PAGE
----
Today in Theatre History: LA SCALA (OPERA HOUSE, GAMBLING HALL, & BORDELLO) OPENED FOR BUSINESS–August 3, 1778

A nineteenth-century depiction of the Teatro a...

A nineteenth-century depiction of the Teatro alla Scala in the Piazza della Scala, Milan.  Though heavily damaged by Allied bombs during World War II, the theatre has never been destroyed by fire.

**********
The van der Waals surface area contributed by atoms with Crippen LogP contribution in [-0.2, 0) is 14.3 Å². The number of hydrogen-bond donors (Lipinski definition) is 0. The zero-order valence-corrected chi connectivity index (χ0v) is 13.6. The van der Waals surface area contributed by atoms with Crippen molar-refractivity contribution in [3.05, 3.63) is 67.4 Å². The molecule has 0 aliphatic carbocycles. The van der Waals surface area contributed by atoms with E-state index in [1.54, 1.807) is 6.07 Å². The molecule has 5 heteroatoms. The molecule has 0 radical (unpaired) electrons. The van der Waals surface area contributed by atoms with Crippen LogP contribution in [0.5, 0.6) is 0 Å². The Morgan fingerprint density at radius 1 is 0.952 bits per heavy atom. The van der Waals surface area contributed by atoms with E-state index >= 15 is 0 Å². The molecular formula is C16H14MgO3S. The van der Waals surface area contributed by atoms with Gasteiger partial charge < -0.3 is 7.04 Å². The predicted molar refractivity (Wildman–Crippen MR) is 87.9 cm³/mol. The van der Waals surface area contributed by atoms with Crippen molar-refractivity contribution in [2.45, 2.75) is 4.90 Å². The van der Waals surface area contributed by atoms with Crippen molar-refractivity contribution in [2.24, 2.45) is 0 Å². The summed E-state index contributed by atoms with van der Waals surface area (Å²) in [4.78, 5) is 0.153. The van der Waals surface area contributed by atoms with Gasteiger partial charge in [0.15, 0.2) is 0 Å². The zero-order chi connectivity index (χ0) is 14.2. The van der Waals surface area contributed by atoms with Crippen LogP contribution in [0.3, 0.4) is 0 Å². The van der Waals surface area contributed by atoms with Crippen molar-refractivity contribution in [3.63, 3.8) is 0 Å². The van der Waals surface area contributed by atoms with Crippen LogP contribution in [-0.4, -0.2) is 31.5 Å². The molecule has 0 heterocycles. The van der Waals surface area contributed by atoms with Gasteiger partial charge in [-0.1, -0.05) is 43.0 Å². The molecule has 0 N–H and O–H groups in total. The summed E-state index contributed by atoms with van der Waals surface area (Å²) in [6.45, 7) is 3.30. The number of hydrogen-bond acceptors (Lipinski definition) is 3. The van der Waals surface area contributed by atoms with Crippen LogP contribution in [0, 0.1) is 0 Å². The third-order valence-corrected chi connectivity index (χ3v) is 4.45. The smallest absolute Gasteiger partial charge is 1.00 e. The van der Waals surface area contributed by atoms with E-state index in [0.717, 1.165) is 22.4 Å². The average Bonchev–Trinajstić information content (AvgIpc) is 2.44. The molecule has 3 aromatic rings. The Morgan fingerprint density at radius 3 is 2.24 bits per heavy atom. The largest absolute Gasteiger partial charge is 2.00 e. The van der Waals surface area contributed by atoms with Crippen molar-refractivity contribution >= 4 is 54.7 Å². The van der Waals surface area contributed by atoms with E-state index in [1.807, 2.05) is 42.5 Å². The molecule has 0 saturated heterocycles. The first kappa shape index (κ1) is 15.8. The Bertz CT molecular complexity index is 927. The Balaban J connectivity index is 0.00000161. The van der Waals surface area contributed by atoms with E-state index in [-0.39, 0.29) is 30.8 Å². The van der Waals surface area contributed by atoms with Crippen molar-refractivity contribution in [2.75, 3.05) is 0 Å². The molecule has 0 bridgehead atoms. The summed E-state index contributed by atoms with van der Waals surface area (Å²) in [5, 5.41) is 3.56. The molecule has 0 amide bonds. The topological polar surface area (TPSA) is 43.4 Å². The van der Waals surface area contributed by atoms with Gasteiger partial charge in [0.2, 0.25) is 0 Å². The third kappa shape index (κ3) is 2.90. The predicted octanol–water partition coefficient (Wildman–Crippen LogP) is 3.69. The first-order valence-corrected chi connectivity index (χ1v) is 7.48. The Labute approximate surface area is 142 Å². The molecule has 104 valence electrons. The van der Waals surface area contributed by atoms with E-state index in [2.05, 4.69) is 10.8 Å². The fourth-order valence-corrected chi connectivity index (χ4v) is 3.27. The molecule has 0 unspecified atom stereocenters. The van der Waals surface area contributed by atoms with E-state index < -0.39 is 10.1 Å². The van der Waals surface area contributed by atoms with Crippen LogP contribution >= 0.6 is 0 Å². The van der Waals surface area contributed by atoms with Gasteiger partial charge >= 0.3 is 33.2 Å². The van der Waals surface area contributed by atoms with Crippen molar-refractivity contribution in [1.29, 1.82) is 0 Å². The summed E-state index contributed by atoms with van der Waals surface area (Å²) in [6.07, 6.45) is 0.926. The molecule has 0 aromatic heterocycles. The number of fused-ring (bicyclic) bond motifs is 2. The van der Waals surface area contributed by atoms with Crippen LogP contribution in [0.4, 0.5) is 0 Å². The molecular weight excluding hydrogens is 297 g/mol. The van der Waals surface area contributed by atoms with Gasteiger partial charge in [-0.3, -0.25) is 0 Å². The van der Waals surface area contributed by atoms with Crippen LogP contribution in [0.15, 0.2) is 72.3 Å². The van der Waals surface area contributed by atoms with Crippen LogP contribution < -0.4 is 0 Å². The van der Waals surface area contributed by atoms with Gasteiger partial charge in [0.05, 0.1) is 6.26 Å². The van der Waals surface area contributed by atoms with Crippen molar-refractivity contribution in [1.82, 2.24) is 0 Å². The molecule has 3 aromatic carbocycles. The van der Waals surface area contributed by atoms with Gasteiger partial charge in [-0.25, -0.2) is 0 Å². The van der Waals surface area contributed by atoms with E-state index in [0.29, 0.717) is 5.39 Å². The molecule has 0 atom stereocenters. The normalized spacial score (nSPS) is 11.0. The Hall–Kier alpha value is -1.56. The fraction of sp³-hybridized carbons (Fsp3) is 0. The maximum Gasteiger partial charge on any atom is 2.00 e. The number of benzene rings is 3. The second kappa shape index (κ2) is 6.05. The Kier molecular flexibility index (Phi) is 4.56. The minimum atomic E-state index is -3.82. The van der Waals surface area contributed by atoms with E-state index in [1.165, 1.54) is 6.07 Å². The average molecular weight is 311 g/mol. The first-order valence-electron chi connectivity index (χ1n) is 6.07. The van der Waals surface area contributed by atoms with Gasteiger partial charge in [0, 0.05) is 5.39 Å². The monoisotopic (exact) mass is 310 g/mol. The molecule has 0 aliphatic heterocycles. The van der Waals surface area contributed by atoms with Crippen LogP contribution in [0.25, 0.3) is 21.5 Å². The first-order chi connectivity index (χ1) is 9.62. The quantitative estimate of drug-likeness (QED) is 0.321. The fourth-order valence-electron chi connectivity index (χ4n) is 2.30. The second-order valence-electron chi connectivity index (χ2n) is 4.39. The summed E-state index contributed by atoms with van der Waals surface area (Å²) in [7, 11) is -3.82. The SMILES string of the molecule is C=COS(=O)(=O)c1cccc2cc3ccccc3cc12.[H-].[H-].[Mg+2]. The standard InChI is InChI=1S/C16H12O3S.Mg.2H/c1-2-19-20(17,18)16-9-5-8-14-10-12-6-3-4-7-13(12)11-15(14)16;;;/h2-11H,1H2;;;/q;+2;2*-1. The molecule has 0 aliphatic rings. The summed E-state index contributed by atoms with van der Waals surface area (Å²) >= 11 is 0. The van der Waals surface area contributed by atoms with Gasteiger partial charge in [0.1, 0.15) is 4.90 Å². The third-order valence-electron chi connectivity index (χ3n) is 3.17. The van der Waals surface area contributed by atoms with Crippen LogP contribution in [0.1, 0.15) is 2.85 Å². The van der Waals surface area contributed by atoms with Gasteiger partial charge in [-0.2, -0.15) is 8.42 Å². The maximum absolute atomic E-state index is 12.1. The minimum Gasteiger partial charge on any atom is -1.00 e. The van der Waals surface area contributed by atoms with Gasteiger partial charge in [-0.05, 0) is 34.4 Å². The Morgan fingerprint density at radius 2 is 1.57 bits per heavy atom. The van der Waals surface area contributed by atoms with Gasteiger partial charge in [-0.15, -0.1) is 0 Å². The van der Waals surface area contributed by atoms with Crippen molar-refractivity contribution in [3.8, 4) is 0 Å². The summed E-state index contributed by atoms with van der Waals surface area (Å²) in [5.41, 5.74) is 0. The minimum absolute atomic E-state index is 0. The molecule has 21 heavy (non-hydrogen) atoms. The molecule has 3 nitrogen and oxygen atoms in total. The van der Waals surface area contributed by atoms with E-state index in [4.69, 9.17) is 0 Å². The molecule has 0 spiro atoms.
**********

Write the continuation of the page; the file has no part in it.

On this day in theatre history–August 3, 1778–the great “La Scala” opera house first opened its doors in Milan, Italy.  Designed by Giuseppe Piermarini, the facility held over 3,000 spectators with one of the largest stages in Italy.  As was common in those days, Italian opera houses were multi-purpose facilities, providing a wide range of entertainments.  One of the more popular elements included in many opera houses of the day was a casino.  Before, after, and even during the performance on stage, audience members could slip out to the foyer and gamble.  Of course, the word “casino” was also an 18th century Italian euphemism for bordello, adding even greater dimension to the structure’s purpose.  Thus, the great “La Scala,” opera house, gambling den, and bordello, opened its doors on this very day in theatre history.  Honestly, who knew opera could be so much fun?

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